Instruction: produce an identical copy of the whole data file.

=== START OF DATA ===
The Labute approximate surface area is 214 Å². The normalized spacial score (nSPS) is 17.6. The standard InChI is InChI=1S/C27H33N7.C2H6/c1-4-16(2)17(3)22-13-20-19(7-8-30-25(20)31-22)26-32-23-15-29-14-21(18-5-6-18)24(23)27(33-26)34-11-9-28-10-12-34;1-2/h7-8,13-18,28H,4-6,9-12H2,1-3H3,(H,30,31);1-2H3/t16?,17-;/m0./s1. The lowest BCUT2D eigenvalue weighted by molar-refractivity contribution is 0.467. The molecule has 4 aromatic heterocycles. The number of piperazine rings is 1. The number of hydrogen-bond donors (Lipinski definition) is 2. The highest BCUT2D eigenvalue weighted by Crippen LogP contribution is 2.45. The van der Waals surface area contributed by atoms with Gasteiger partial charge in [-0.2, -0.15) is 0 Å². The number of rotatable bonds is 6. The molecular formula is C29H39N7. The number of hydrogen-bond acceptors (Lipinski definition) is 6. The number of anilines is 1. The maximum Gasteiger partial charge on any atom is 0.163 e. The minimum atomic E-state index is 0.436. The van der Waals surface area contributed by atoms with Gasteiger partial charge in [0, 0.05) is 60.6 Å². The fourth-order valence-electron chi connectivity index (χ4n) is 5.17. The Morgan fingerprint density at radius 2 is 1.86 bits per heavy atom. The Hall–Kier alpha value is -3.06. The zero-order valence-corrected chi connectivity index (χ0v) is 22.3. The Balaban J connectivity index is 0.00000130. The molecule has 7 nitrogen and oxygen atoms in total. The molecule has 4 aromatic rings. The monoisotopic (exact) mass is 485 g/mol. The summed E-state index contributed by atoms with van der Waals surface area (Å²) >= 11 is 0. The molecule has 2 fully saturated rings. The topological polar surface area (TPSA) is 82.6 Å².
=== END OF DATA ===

The Labute approximate surface area is 214 Å². The normalized spacial score (nSPS) is 17.6. The standard InChI is InChI=1S/C27H33N7.C2H6/c1-4-16(2)17(3)22-13-20-19(7-8-30-25(20)31-22)26-32-23-15-29-14-21(18-5-6-18)24(23)27(33-26)34-11-9-28-10-12-34;1-2/h7-8,13-18,28H,4-6,9-12H2,1-3H3,(H,30,31);1-2H3/t16?,17-;/m0./s1. The lowest BCUT2D eigenvalue weighted by molar-refractivity contribution is 0.467. The molecule has 4 aromatic heterocycles. The number of piperazine rings is 1. The number of hydrogen-bond donors (Lipinski definition) is 2. The highest BCUT2D eigenvalue weighted by Crippen LogP contribution is 2.45. The van der Waals surface area contributed by atoms with Gasteiger partial charge in [-0.2, -0.15) is 0 Å². The number of rotatable bonds is 6. The molecular formula is C29H39N7. The number of hydrogen-bond acceptors (Lipinski definition) is 6. The number of anilines is 1. The maximum Gasteiger partial charge on any atom is 0.163 e. The minimum atomic E-state index is 0.436. The van der Waals surface area contributed by atoms with Gasteiger partial charge in [0, 0.05) is 60.6 Å². The fourth-order valence-electron chi connectivity index (χ4n) is 5.17. The Morgan fingerprint density at radius 2 is 1.86 bits per heavy atom. The Hall–Kier alpha value is -3.06. The zero-order valence-corrected chi connectivity index (χ0v) is 22.3. The Balaban J connectivity index is 0.00000130. The molecule has 7 nitrogen and oxygen atoms in total. The molecule has 4 aromatic rings. The monoisotopic (exact) mass is 485 g/mol. The summed E-state index contributed by atoms with van der Waals surface area (Å²) >= 11 is 0. The molecule has 2 fully saturated rings. The topological polar surface area (TPSA) is 82.6 Å².